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let Vv be the category of complex algebraic varieties defined over $\bar Q\subset C$, and let $\pi_1^{top}:Vv\longrightarrow Groupoids$ sending a variety V into its (strict) fundamental groupoid $s,t: Paths(V(C))/fixed end point homotopy==>V(C) = Ob \pi_1^{top}(V)$. Let $\pi^{ab}$ be its abelianisation: $pi^{ab}(V)$ is the "largest" "factor" groupoid of $\pi_1^{top}(V)$ with an abelian fundamental group.

Let $\pi:Vv\longrightarrow Groupoids$ be another functor such that $Ob \pi(V) = V(C) = Ob \pi^{ab}(V)$. There is a field automorphism group $Aut(\Bbb C/\Bbb Q):Vv\longrightarrow Vv$ action on Vv. I am interested to know whether for some $\sigma \in Aut(\Bbb C/\Bbb Q)$ $\pi\circ\sigma$ is naturally equivalent to $\pi^{ab}:Vv\longrightarrow Groupoids$ (as functors to strict groupoids [1]). Under what assumptions on \pi is that necessarily true? There are some obvious requirements: $\pi(V)$ is connected for a connected variety V, takes direct product of varieties into the direct product of groupoids, for an etale morphism $V_1\longrightarrow V_2$ the induced morphism $\pi(V_1)\longrightarrow \pi(V_2)$ has the expected lifting property. ( Note these properties should imply that the profinite completion of $\pi(V)$ has the properties of the algebraic fundamental groupoid of V; one may be tempted to say that $\pi^{ab}(V)$ is a choice of a Z-structure on $\pi^{alg}(V)/[\pi^{alg}(V),\pi^{alg}(V)]$...)

I think there is a model theoretic proof (roughly, given in references on the webpage of Martin Bays, in a different language) that such a $\sigma$ necessarily exists if we assume that the restrictions of $\pi$ and $pi^{ab}$ to (homotopy classes of paths between) the algebraic points coincide[2], and that $\pi$ satisfies the conditions above; at least I think we can easily prove that such a sigma exists for every subcategory of Vv finitely generated in an appropriate sense. I am not sure how to state this correctly, but perhaps some model theoretic results ("categoricity over kernel") translate to say it is enough to require that that $\pi$ and $\pi^{ab}$ coincide as functors to groups rather than groupoids....Also, probably one can consider instead of $\pi^{ab}$ something like $\pi^{nil}$ (or any other functor to groupoids with subgroup separable groups).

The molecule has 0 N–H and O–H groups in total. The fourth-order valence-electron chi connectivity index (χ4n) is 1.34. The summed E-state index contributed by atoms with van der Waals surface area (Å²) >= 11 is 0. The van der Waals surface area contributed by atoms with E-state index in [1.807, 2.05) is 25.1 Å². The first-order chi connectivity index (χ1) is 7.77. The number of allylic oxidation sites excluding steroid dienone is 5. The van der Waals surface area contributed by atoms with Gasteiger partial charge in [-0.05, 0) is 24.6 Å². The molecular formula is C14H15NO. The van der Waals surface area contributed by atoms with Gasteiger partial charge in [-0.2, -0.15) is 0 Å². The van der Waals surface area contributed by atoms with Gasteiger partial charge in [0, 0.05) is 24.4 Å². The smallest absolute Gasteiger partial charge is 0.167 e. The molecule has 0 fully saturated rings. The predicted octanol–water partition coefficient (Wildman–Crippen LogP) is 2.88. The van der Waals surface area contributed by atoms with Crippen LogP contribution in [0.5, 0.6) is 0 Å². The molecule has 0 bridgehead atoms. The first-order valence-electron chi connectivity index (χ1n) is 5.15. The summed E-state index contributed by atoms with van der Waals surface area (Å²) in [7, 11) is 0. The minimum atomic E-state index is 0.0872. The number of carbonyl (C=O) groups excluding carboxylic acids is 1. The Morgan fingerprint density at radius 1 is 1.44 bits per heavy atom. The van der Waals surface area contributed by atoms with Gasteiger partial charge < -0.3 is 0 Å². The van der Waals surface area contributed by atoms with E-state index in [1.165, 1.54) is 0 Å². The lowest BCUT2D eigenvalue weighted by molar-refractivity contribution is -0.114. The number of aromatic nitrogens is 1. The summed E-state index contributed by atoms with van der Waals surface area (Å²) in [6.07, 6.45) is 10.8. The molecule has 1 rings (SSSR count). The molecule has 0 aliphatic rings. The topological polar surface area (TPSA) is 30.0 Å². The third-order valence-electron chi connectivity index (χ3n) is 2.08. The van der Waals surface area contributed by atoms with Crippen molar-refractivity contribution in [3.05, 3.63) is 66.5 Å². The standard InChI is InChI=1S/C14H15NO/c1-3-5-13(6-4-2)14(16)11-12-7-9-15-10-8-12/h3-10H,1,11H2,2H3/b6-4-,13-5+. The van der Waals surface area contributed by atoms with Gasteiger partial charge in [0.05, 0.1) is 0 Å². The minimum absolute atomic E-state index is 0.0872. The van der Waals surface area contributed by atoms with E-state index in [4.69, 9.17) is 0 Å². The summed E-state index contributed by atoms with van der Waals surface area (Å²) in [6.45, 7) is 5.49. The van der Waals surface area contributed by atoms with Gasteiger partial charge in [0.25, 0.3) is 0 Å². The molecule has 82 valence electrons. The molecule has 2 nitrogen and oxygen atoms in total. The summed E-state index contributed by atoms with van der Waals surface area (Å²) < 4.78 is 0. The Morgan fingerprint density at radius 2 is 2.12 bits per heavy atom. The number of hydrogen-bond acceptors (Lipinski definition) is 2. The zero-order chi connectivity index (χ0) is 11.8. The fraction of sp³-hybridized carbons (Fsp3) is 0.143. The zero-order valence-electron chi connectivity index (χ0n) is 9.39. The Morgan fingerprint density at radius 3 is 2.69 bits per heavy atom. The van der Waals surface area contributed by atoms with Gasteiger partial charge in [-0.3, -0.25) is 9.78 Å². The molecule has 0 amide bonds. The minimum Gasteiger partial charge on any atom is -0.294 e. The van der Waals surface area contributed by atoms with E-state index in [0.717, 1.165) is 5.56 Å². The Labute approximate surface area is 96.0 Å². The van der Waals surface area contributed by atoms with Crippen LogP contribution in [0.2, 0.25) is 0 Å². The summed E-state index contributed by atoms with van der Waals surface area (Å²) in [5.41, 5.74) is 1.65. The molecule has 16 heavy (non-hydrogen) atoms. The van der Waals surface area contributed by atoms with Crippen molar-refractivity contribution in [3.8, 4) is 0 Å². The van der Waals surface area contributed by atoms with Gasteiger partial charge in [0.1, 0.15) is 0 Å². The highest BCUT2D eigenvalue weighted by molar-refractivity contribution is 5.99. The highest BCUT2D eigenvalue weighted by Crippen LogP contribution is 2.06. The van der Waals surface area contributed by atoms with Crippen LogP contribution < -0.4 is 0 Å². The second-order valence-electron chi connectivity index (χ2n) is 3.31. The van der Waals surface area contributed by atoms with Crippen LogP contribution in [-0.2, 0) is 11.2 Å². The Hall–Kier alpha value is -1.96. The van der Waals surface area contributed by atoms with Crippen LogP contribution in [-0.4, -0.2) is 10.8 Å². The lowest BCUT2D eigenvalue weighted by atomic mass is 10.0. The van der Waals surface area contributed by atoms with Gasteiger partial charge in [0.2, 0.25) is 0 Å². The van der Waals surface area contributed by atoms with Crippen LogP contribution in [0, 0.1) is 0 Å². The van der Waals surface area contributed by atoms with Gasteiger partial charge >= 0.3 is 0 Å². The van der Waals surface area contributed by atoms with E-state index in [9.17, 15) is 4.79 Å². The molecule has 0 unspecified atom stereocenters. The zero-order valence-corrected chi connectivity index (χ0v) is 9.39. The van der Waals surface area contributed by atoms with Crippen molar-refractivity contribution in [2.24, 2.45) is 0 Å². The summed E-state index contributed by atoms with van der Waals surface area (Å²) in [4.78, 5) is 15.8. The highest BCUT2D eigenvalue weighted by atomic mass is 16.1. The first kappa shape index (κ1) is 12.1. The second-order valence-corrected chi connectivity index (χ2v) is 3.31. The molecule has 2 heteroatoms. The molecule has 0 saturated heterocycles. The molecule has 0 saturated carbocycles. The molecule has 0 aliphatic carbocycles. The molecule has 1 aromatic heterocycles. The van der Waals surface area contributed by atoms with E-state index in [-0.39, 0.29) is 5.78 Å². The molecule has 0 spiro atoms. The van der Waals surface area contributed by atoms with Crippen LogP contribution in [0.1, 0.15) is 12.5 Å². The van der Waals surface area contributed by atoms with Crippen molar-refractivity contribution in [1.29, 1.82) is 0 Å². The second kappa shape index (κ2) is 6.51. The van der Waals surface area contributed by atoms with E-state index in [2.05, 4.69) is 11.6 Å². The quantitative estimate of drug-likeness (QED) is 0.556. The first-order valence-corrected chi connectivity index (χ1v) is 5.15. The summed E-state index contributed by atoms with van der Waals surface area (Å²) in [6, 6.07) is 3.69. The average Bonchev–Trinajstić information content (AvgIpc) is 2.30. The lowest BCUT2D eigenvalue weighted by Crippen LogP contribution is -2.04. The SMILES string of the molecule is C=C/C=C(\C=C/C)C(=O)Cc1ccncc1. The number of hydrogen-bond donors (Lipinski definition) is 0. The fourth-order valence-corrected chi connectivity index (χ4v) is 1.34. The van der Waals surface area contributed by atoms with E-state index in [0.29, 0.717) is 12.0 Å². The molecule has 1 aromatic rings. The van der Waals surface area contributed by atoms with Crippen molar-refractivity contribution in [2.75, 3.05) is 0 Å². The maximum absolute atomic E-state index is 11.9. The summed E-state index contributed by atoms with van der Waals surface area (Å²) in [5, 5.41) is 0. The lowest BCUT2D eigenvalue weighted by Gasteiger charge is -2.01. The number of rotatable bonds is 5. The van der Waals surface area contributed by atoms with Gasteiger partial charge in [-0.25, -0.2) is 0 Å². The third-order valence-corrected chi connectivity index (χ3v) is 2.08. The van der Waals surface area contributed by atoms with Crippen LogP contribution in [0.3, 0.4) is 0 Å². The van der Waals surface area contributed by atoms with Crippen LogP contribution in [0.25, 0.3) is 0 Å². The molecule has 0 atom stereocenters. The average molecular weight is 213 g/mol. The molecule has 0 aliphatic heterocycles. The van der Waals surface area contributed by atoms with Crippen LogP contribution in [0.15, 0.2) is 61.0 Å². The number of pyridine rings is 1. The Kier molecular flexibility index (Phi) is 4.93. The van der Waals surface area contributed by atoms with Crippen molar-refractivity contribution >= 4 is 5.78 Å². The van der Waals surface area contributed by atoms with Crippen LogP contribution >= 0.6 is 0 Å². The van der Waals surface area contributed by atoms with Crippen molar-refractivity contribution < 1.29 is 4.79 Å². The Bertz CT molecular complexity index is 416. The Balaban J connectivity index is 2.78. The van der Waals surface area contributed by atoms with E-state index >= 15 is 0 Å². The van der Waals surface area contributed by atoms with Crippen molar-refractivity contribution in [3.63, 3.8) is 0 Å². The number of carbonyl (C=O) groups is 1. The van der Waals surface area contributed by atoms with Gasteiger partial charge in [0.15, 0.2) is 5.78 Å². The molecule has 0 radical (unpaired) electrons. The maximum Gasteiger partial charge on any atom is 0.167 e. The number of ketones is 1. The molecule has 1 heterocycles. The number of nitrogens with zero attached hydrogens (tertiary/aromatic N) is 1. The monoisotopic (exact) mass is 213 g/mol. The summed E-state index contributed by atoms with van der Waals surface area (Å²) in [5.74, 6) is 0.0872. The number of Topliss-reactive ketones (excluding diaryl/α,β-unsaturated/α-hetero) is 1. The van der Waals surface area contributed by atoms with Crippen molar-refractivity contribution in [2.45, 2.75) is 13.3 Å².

Is this statement interesting? well-known? expected? easy to prove via algebraic geometry? In short, find "algebraic" conditions on the functor $\pi^{ab}:Vv\longrightarrow Groupoids$ such that for any functor $\pi:Vv\longrightarrow >Groupoids$ satisfying these condions, there exists some $\sigma \in Aut(\Bbb C/\Bbb Q)$ the functor $\pi\circ\sigma$ is naturally equivalent to $\pi^{ab}:Vv\longrightarrow Groupoids$ (as functors to strict groupoids [1]) provided the restrictions of $\pi$ and $pi^{ab}$ to (homotopy classes of paths between) the algebraic points coincide.

Is there a counterexample/theorem saying it cannot possibly be true?

I am only aware of examples Galois conjugated varieties that are topologically different; (Serre's Examples de varietes projectifs conjugees non-homeomorphes. C. R. Acad. Sci Paris @58 (1964), 4194-4196, more recently , ); this, however, does not seem to be directly relevant to this question.

[1] That is, a family of bijections between $ Paths( \pi(V) ) = Mor ( \pi(V)) \Rightarrow Paths(\pi_1^{ab})= Mor(pi_1^{ab})$ and bijections $Ob \pi (V) = V(C) \Rightarrow Ob pi_1^top V(C)=V(C)$

[2] that is, for every V the sets of paths in \pi(V) and pi^ab(V) between points in V(\bar Q) are equal (as sets).

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